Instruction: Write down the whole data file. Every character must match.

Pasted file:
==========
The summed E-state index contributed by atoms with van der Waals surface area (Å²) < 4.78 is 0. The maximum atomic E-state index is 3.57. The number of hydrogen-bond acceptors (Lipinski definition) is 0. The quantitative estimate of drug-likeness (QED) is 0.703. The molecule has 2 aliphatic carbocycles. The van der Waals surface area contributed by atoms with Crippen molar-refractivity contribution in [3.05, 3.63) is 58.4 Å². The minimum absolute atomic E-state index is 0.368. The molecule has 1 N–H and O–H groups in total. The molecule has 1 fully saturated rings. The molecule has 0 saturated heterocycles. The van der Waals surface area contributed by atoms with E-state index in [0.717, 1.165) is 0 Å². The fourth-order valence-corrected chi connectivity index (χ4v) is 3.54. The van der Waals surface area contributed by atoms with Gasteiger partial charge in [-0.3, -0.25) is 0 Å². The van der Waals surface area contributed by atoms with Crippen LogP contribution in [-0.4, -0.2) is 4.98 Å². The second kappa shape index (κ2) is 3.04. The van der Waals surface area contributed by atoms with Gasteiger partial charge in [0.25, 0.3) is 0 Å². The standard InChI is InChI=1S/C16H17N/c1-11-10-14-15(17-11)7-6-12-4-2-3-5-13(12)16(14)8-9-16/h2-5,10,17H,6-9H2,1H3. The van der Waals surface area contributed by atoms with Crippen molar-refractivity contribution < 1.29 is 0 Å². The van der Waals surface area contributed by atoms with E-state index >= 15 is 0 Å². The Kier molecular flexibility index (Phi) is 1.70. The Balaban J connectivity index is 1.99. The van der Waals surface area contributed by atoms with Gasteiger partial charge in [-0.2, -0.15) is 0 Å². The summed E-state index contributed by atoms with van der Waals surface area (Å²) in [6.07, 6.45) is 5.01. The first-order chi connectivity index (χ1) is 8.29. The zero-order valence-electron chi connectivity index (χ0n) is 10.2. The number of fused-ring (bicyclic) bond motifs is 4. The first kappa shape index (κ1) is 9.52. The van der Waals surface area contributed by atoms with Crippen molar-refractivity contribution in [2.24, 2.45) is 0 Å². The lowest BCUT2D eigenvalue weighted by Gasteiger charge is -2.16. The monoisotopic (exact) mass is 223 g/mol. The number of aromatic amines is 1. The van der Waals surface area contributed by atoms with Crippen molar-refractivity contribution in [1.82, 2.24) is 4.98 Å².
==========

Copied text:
The summed E-state index contributed by atoms with van der Waals surface area (Å²) < 4.78 is 0. The maximum atomic E-state index is 3.57. The number of hydrogen-bond acceptors (Lipinski definition) is 0. The quantitative estimate of drug-likeness (QED) is 0.703. The molecule has 2 aliphatic carbocycles. The van der Waals surface area contributed by atoms with Crippen molar-refractivity contribution in [3.05, 3.63) is 58.4 Å². The minimum absolute atomic E-state index is 0.368. The molecule has 1 N–H and O–H groups in total. The molecule has 1 fully saturated rings. The molecule has 0 saturated heterocycles. The van der Waals surface area contributed by atoms with E-state index in [0.717, 1.165) is 0 Å². The fourth-order valence-corrected chi connectivity index (χ4v) is 3.54. The van der Waals surface area contributed by atoms with Gasteiger partial charge in [-0.3, -0.25) is 0 Å². The van der Waals surface area contributed by atoms with Crippen LogP contribution in [-0.4, -0.2) is 4.98 Å². The second kappa shape index (κ2) is 3.04. The van der Waals surface area contributed by atoms with Gasteiger partial charge in [0.25, 0.3) is 0 Å². The standard InChI is InChI=1S/C16H17N/c1-11-10-14-15(17-11)7-6-12-4-2-3-5-13(12)16(14)8-9-16/h2-5,10,17H,6-9H2,1H3. The van der Waals surface area contributed by atoms with Crippen molar-refractivity contribution < 1.29 is 0 Å². The van der Waals surface area contributed by atoms with E-state index >= 15 is 0 Å². The Kier molecular flexibility index (Phi) is 1.70. The Balaban J connectivity index is 1.99. The van der Waals surface area contributed by atoms with Gasteiger partial charge in [-0.2, -0.15) is 0 Å². The summed E-state index contributed by atoms with van der Waals surface area (Å²) in [6.07, 6.45) is 5.01. The first-order chi connectivity index (χ1) is 8.29. The zero-order valence-electron chi connectivity index (χ0n) is 10.2. The number of fused-ring (bicyclic) bond motifs is 4. The first kappa shape index (κ1) is 9.52. The van der Waals surface area contributed by atoms with Crippen molar-refractivity contribution in [2.24, 2.45) is 0 Å². The lowest BCUT2D eigenvalue weighted by Gasteiger charge is -2.16. The monoisotopic (exact) mass is 223 g/mol. The number of aromatic amines is 1. The van der Waals surface area contributed by atoms with Crippen molar-refractivity contribution in [1.82, 2.24) is 4.98 Å².